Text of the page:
Two paintings by the English artist Mary Newcomb depict a woman and her dog in a rowboat just at dusk. In the first panel, the rowboat goes one way, and in the other, with dusk deepened, it returns. In Christopher Andreae’s book about Newcomb, he includes Newcomb’s words (and punctuation) about the scene:
“After half an hour when more light had gone she returned past us, rowing slowly, turning to talk to the dog. The dog sat on like a little black mountain Both were very peaceful and companionable to one another It was a perfect moment.”
Before we even moved to Washington, and the dog Bill and Frances the cat were so much a part of life, I painted an “after” from Newcomb’s painting, replacing the black dog with Frances and Bill. The little painting is tucked in a bookshelf, right by the nightlight we use to keep the stairs lit after dusk. So most days, twice a day, I see it. When Bill died, it was hard to look at it.
And now Frances is gone as well. Because so many of you have read about Frances since the very beginning of “Her spirits rose…,” I wanted you to know.
Frances was abandoned in an apartment with a litter of kittens, and lodged a long time in a vet’s office cage before living with us in Alaska for three years, and then 12 years here on the bluff (“arriving in a little soft-sided satchel and ending in command of all she surveyed” as our older son said). I’m thankful for all the good times she had – and there were many – she loved living on the bluff, patrolling her garden courtyard and sleeping in warm spots and with us.
A friend wrote afterwards to remark how willingly we enter into these arrangements with pets, knowing full well what we’re signing up for (and getting so much), but feeling such pain when we have to say goodbye.
It was time and it was peaceful, but the house is hollow and empty. Not so companionable.
Oh Katy, I will miss Frances too. There is nothing quite as painful as the death of a treasured pet. You honored Frances with such a loving life.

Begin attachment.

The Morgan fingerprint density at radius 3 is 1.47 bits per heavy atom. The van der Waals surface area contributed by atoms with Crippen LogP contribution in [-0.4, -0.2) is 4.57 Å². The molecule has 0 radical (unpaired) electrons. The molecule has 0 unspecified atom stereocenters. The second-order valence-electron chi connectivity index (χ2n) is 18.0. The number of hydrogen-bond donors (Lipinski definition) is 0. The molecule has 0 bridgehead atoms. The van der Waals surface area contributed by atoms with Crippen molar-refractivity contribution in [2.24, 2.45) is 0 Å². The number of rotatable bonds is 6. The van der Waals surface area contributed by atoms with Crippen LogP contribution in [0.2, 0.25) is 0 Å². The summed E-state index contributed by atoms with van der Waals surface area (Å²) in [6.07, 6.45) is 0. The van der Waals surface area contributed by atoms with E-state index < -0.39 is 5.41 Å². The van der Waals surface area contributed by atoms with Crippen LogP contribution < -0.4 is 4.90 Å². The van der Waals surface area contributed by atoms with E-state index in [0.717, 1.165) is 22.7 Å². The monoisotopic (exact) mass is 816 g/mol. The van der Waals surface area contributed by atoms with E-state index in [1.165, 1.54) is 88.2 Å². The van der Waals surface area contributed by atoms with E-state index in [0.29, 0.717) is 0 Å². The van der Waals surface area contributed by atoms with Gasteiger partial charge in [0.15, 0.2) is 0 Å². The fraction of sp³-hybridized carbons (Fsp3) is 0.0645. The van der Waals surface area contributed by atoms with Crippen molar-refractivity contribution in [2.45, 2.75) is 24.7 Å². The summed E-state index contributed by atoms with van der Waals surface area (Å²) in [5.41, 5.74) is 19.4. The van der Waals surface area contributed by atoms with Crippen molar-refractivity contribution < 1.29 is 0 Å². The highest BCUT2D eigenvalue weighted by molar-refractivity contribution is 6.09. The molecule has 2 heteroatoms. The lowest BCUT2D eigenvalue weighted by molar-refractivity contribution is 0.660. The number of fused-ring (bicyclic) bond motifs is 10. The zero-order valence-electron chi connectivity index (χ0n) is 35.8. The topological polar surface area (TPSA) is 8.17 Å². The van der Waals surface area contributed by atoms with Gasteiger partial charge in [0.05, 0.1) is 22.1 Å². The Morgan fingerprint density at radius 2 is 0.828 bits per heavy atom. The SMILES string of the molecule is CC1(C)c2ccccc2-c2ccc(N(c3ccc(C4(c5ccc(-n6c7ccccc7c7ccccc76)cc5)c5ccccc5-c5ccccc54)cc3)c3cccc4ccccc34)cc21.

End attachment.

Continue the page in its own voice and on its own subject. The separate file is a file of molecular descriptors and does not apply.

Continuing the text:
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I’m so sorry — it’s never easy losing these companions of our hearts.
Your little painting is a wonderful memorial to Bill and now Frances. I love her upright sentinel posture…you may be rowing the boat but she is scouting the way home.
I am just so deeply sorry.
As my Katie used to say when she was a little girl, “I’m hugging you in my heart.”
Thank you all for these kind comments – I am grateful for hugs from your hearts! xo
This beautiful little painting just makes me tear up. But what lucky animals yours have been. To have had such love in their lives, and to live on in the art you’ve made in their honor. But, oh, that empty house feeling is so hard. Love and hugs to you both. xoxo
Thank you Carol. I will so miss having Frances as subject. Today I cleaned house and so very strange to have no irritated black and white glaring at me. We see her all around the house.
Good bye, Frances. Rest peacefully in the sunniest of spots in pet heaven…
snuggled up to Bill. ❤
Kim – this made me laugh. Frances would be horrified at the thought of snuggles by with that dog. She tolerated him but felt herself so superior. Thank you for writing. You also knew Bill!
Sweet tribute to both Bill & Frances…. they are off in the boat together now. It brought back such good memories of being your neighbor.
Thank you Jana. And you were the good neighbor! Still are. It’s lonely here without that little being xo
Our pets are such loving (or independently aloof) spirits. I have had both. It is a grace to share our lives with animals, and since we almost always outlive them, they bring a big message of loving and letting go. I so enjoyed reading this, Katy, and think of you often. Especially when I am reading “The Bear Snores On.” It is one of Jack’s favorites, and mine. I think I read it exceptionally well. Thank you again!
You are right about that lesson. Painful as it is. It’s amazing how important and full of personality a little seven pound creature can be. Xo. Glad about Bear!
What a beautiful tribute to honor Frances. I know she will always hold a special place in your heart. jenifer
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How good to hear from you Jenifer – thank you for writing!
We’re so sorry to hear about Frances. She was such an important and comforting member of your family. Your painting of her and Bill is so poignant. Please know that we are thinking of you.
Love, Carol and Dave
Thank you Kamperts – you saw her often in her garden realm – you coming this summer?